Concussion is the most common form of head injury. It has been defined by the American Academy of Neurology as a “trauma-induced alteration in mental status that may or may not involve loss of consciousness.” There are many symptoms of concussion including, though not restricted to;
- Mild cognitive (thinking) problems
- Dizziness and problems with balance
- Memory loss around the incident.
Many people think of concussion and its relationship to contact sports such as rugby league, union and AFL. However, concussion can be caused by hitting the head as a consequence of a fall in the elderly and neurological populations. It has been reported that up to 79% of people following a concussion report dizziness, and 56% report balance impairment. Given that the elderly and those with neurological disorders often experience problems with their balance, this can have quite some impact.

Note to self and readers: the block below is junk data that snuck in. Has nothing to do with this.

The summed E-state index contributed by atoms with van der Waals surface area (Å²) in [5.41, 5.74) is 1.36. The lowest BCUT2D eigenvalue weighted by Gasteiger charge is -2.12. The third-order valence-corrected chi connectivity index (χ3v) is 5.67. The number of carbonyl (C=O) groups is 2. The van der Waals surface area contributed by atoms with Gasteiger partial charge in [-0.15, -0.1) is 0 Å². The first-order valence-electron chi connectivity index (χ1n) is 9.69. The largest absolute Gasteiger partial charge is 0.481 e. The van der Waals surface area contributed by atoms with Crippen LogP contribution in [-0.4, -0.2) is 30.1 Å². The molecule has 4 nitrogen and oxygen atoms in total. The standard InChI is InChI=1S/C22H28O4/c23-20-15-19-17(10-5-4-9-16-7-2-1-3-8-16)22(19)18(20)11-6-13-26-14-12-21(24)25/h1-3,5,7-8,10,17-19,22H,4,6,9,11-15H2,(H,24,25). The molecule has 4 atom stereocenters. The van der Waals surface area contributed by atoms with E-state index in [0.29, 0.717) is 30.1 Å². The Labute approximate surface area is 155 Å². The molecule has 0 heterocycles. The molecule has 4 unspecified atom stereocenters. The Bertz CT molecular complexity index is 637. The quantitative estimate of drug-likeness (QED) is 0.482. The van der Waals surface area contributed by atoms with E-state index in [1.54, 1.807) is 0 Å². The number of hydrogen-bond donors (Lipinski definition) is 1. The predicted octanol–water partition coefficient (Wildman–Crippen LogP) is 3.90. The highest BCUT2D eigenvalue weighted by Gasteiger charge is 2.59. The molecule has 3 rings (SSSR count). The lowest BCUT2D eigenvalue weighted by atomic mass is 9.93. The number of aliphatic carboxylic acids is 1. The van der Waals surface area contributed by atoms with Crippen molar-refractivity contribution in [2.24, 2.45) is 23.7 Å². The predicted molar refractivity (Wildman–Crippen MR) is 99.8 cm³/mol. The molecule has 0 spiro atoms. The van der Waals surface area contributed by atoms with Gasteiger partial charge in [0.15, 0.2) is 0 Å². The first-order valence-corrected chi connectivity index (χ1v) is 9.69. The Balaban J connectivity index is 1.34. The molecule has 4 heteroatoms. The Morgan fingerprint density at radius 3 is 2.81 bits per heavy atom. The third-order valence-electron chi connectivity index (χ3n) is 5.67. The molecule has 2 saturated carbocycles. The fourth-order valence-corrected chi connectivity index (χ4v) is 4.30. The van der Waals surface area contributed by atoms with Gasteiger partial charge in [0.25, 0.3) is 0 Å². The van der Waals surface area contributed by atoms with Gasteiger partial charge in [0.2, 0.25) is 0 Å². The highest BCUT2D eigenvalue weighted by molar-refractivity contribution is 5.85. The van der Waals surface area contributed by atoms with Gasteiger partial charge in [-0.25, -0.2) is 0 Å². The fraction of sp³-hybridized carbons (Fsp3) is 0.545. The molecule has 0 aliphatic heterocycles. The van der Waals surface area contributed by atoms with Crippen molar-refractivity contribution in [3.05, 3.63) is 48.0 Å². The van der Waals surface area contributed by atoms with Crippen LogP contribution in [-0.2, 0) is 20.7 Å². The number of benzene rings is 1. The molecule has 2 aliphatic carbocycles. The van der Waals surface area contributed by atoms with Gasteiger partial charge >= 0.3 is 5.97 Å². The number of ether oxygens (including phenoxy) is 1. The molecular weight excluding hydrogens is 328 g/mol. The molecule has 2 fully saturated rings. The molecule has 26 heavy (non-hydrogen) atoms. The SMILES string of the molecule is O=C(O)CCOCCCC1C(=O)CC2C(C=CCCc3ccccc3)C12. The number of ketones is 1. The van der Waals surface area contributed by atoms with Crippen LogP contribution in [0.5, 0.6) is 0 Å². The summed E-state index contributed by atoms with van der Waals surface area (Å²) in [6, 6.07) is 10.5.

Physiotherapists, especially neurological and vestibular physiotherapists, are trained in the assessment and management of balance and related problems, including headache. A recent example of this was a 31 year old man who presented with dizziness and headache secondary to a fall and concussion on the background of cerebellar degeneration. He had had a quite severe fall resulting in loss of consciousness, constant headache, and feeling of loss of balance. He had been told that the headache could take months to resolve, and that he simply had to wait until this occurred.
Wanting to take a proactive approach he presented for physiotherapy. Following a comprehensive assessment it was decided that a balance and vestibular approach would be most suitable. He was given some simple vestibular gaze stability exercises to perform daily at home, as well as some balance and general fitness exercises. Three weeks after assessment and provision of the exercise program he was headache free, and starting to participate in usual social and sporting related activities. A recent follow-up phone call, now 8 months later, revealed that he continues to be headache free, and participating in all social, work and sporting related activities.
This case demonstrates the diversity of conditions managed by neurological physiotherapists. If you are experiencing balance problems, with or without associated headache, come and see a neurological physiotherapist for assessment.